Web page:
Family of Wichita, Kansas teenager Cedric Lofton demands justice after his death in juvenile detention

An autopsy report released in December found 17-year-old Cedric Lofton of Wichita, Kansas, sustained life-threatening injuries after being arrested by Wichita police. The autopsy report firmly ruled the African American teenager’s death as a homicide, contradicting previous reports.

Lofton was arrested on September 24, 2021, after his foster family called the police due to him exhibiting some “erratic and aggressive behaviors,” resulting from a mental health episode.

According to the New York Times, Lofton was taken to a county juvenile center, where he allegedly “fought with correctional staff members, who placed shackles on his ankles, rolled him onto his abdomen and handcuffed his wrists behind his back,” according to an autopsy report. “He appeared to calm down and made ‘snoring sounds’ but when staff members checked for a pulse four minutes later, they could not find one,” the report added. Lofton died in the hospital two days later.

Chief Medical Examiner Timothy Gorrill, who performed the latest autopsy in December, did not mince words in his report. He wrote, “The manner of death is homicide.” He noted that the teenager’s death was the result of the way Lofton was put in a restrained position that caused an “anoxic brain injury,” one resulting from the cutoff of oxygen to the brain.

Lofton’s family and their attorney were given a private viewing of the videos showing the Wichita police encountering Lofton but the videos thus far have not been released to the public. Lofton’s family attorney, civil rights attorney Andrew M. Stroth, said the video shows officers on top of the teen multiple times. “The injuries in the autopsy report are consistent with the video that shows the officers using excessive force,” Stroth said. “The officers took Cedric’s breath away. Cedric Lofton could not breathe.”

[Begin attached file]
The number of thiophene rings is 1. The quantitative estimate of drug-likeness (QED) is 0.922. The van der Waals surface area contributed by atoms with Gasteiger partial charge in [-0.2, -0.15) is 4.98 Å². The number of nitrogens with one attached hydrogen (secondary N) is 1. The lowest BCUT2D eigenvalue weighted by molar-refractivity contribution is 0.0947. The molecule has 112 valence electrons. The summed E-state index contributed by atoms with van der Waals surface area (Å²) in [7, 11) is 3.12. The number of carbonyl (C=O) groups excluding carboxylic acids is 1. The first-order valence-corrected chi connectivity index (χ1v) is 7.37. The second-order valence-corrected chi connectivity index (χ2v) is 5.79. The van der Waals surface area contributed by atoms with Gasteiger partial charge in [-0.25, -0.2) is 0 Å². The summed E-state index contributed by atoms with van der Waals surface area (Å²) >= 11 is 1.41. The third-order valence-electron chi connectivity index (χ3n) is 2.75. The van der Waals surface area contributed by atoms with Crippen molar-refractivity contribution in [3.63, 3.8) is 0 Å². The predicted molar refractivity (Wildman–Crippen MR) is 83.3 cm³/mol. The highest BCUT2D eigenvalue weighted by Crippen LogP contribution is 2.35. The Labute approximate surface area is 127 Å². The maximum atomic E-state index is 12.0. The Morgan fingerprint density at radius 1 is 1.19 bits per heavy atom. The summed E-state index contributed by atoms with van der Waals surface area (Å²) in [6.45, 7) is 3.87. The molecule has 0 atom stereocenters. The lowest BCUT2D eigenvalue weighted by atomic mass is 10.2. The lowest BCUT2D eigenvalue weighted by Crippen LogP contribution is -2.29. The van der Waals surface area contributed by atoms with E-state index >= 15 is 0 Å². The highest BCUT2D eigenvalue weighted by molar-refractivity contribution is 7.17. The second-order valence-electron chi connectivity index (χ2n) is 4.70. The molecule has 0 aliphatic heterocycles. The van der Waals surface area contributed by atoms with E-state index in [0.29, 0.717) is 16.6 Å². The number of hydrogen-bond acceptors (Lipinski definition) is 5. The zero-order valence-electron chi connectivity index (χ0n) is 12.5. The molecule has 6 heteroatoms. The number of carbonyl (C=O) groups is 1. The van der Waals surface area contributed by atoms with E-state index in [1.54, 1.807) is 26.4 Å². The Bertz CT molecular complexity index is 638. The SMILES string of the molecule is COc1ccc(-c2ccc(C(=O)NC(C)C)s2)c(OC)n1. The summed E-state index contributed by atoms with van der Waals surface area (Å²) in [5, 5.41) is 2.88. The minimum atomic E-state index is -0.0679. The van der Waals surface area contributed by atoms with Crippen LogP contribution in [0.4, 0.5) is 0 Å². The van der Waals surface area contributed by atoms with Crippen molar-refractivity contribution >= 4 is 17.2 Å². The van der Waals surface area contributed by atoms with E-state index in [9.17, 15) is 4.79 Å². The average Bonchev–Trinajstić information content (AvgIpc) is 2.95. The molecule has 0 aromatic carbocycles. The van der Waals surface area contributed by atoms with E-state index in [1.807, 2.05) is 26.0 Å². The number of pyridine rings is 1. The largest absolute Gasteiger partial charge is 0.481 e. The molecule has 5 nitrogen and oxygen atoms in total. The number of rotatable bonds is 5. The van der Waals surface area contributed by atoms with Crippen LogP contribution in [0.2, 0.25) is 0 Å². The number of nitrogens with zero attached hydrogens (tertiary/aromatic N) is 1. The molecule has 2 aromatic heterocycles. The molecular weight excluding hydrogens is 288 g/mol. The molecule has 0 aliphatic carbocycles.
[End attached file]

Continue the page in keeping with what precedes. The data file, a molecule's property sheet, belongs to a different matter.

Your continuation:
In spite of the clear report and video evidence from that day, District Attorney Marc Bennett in Sedgwick County is denying that the police had any culpability. According to WIBW, Bennett said that whether or not criminal charges can be brought is a legal determination to be made by the Office of the District Attorney, not by the coroner. He said intent cannot be determined by the coroner’s report, dismissing the clear evidence presented by the report.

Community members have rejected the excuse-making coming from Bennett and have organized protests. The organizers and the family of Lofton have created an online petition and issued demands that include: an independent prosecutor for Lofton’s case, from outside of the Sedgwick County District Attorney’s Office; the release of the video from the Wichita Police Department and juvenile center from the night of the incident; and the release of the names of individuals involved in the events leading up to Lofton’s death, including officers and corrections staff. Some local news outlets have referred to Lofton as the “Wichita George Floyd.”

After the police murder of George Floyd in Minneapolis, Minnesota, inspired mass multiracial protests against police violence in May 2020, the Democratic Party and pseudo-left have worked continuously to channel popular opposition to police violence into the divisive dead end of racialist identity politics while promoting illusions that the police can be reformed. For instance, the George Floyd Justice and Policing Act, which included tepid reforms such as limiting qualified immunity, was dropped by the Democrats after it failed to secure enough support to overcome a Republican filibuster in the Senate.

According to Mapping Police Violence, police killed 1,136 people in 2021, continuing the trend of police killing an average of three people every day.

While there is undoubtedly no shortage of racist cops, and those motivations may play a role in many killings and assaults, people of all backgrounds are subjected to police violence. The victims of the police are overwhelmingly poor and working class. As the crisis of capitalism intensifies, the ruling class will increasingly rely on police forces to repress social discontent or any working class movement that threatens its privileges.